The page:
being driven home, when that was not the case, and the cap from its strength sustaining the cock for an instant, and then suddenly yielding and letting down the cock with sufficient force to cause the discharge of the gun. It will therefore be prudent to hold the cock firmly, and not relinquish it till you are certain the cap is close upon the nipple. There ought to be no necessity for this operation, as every sportsman ought to take care to have caps exactly suited to the nipple of his gun, in which case they can be fixed properly with the hand.

Keep your caps in a dry place in a tin box, and always immediately on returning home, remove them from your waistcoat pocket, and restore them to this receptacle, where they will become dry and fit for the next day's use, as they may have imbibed moisture from perspiration, in which case, had they remained in the waistcoat pocket, several miss-fires might have been the consequence. Keepers I have observed have frequent miss-fires, from neglect of this precaution.


As every man who takes up a gun is anxious to make a good use of it, and all are not equally successful, and some much disappointed when they fail, it may not be out of place to direct attention to a subject so interesting to sportsmen, and make some inquiries into the occasional causes of failure. When there is no apparent physical impediment, it seems strange that, when success is sought by frequent and persevering efforts, it should not be attained; still how many are there who have shot for years, and who, admitting the existence of no physical obstacle, yet remain bad shots, as stationary as many billiard players, who after twenty years' practice and experience play nearly as at first. The failure perhaps in both cases may be attributable to the commencement not having taken place under favourable auspices and on sound principles, as both require some preliminary instruction to ensure progressive success. If a man in the first instance be taught to stand in a good position, hold his cue correctly with one hand and place the other firmly, but not stiffly, on the table,— to handle his gun in a sportsmanlike manner, — he must advance in both; but if in either case the preliminary instructions be disregarded or neglected, and a start be made on false and erroneous principles, the odds will then be great against either progress or success.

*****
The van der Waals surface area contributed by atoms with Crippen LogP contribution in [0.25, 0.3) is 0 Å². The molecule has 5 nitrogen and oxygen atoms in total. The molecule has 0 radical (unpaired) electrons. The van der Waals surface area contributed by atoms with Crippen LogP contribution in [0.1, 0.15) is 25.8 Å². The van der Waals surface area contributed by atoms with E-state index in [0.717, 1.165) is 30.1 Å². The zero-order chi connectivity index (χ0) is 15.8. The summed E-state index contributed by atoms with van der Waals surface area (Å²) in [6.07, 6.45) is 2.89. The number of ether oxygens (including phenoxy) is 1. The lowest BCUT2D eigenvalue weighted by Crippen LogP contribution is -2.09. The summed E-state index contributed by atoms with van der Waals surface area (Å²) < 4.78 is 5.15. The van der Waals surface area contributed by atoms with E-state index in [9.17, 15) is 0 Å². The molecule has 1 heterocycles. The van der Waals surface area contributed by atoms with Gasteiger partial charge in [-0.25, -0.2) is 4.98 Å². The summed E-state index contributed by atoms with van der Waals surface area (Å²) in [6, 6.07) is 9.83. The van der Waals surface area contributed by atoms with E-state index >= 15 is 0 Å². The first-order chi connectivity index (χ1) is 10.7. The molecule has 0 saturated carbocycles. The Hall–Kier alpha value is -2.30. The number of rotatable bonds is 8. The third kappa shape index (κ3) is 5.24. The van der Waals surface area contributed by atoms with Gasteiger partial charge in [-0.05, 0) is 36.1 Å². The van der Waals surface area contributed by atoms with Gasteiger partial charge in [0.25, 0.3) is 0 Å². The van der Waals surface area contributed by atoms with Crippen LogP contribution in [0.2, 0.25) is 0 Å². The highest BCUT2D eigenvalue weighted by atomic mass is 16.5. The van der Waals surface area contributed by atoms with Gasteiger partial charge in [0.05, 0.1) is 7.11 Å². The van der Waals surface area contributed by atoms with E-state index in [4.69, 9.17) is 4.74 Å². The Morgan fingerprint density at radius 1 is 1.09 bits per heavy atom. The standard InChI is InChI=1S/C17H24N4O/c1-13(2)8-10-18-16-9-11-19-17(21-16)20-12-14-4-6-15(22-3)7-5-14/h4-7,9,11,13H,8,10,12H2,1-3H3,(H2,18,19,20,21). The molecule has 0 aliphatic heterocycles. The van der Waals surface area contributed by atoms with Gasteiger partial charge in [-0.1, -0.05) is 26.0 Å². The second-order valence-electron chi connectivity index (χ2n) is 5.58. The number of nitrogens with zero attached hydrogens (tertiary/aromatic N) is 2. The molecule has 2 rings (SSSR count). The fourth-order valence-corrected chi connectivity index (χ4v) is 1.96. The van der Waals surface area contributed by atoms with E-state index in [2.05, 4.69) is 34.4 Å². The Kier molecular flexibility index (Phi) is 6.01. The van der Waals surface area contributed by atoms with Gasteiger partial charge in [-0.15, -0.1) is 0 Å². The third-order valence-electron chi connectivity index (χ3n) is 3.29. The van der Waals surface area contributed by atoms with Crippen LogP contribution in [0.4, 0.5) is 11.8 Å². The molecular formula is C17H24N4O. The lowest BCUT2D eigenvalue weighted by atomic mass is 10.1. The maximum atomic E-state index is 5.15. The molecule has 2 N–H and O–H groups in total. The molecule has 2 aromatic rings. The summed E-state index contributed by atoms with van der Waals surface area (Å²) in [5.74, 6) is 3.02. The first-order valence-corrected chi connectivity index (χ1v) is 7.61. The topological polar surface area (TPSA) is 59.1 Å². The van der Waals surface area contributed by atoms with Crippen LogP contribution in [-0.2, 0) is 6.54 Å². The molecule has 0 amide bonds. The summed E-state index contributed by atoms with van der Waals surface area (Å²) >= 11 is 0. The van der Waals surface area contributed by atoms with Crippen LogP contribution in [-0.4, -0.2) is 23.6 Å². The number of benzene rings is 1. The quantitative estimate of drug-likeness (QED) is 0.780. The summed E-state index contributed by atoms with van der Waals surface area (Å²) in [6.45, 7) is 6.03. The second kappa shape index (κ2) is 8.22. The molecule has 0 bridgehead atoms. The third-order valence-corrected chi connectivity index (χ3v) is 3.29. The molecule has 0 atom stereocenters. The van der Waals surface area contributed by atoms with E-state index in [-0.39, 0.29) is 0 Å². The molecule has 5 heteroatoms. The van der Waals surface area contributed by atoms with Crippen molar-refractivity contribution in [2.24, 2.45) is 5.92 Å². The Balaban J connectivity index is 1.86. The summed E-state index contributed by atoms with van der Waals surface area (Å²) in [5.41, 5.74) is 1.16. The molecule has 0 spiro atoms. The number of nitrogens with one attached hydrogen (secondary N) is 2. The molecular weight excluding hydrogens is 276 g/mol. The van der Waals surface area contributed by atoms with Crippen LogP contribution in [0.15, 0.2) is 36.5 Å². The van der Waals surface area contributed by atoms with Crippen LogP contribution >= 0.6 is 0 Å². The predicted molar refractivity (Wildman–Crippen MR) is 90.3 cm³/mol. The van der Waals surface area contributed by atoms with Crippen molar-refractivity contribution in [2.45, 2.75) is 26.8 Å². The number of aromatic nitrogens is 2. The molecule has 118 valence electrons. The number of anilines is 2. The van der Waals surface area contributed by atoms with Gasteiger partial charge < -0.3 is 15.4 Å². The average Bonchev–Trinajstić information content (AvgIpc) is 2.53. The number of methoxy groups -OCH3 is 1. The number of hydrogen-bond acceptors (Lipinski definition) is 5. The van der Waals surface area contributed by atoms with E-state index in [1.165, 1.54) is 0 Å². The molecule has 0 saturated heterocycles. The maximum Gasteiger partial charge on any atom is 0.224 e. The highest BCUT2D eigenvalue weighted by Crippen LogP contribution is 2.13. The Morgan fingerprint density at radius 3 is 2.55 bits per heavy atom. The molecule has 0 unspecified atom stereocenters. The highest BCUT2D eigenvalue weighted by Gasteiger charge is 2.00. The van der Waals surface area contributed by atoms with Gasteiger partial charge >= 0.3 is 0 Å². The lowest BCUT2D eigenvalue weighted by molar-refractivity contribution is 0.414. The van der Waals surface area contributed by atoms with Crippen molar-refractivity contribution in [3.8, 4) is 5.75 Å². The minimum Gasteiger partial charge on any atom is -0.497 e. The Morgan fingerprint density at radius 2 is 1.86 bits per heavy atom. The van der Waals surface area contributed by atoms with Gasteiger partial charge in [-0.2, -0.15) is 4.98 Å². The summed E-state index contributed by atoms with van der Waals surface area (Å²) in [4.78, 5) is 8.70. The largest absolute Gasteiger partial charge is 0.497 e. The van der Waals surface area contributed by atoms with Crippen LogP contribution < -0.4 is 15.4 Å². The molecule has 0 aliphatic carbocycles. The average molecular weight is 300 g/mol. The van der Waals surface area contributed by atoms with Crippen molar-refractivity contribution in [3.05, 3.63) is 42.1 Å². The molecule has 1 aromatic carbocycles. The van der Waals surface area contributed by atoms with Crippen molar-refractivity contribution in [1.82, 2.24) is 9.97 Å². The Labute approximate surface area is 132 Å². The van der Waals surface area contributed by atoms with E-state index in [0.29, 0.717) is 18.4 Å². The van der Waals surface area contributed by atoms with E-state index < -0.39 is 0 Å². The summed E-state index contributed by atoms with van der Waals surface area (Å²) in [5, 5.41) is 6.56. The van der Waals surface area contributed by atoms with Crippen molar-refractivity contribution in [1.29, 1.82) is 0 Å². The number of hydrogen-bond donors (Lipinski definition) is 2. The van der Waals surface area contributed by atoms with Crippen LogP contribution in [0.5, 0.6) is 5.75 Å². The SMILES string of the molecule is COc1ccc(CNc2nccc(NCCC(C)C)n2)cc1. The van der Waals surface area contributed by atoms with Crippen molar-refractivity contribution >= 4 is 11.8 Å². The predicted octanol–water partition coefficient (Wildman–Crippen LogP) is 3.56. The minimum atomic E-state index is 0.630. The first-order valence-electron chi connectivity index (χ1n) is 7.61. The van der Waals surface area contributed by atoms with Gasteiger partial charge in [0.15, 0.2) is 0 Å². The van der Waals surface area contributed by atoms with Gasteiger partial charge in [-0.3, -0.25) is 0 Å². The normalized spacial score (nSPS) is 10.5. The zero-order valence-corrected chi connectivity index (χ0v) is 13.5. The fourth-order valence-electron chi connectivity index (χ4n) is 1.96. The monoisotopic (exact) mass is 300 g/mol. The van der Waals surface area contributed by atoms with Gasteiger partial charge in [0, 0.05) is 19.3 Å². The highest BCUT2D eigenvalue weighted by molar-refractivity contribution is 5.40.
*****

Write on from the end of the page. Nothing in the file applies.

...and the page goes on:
But to succeed in either billiards or shooting, the commencement ought to be early in life; few who start late succeed in attaining more than mediocrity.

I place billiard playing in juxtaposition with shooting, because it depends equally upon the same physical qualities and upon the early exercise and practice of them; and as it is important to success to maintain these in all their integrity, the golden rule of moderation must be observed in all things, as all excesses interfere with the economy of the stomach, and consequently, to a certain extent, impair both sight and nerve and unhinge the whole system; hence the frequent inequality of the shooting of some good shots, who indulge too freely in the pleasures of the table: but over fatigue, too severe walking, and too great anxiety, will frequently be attended with the same unsatisfactory result.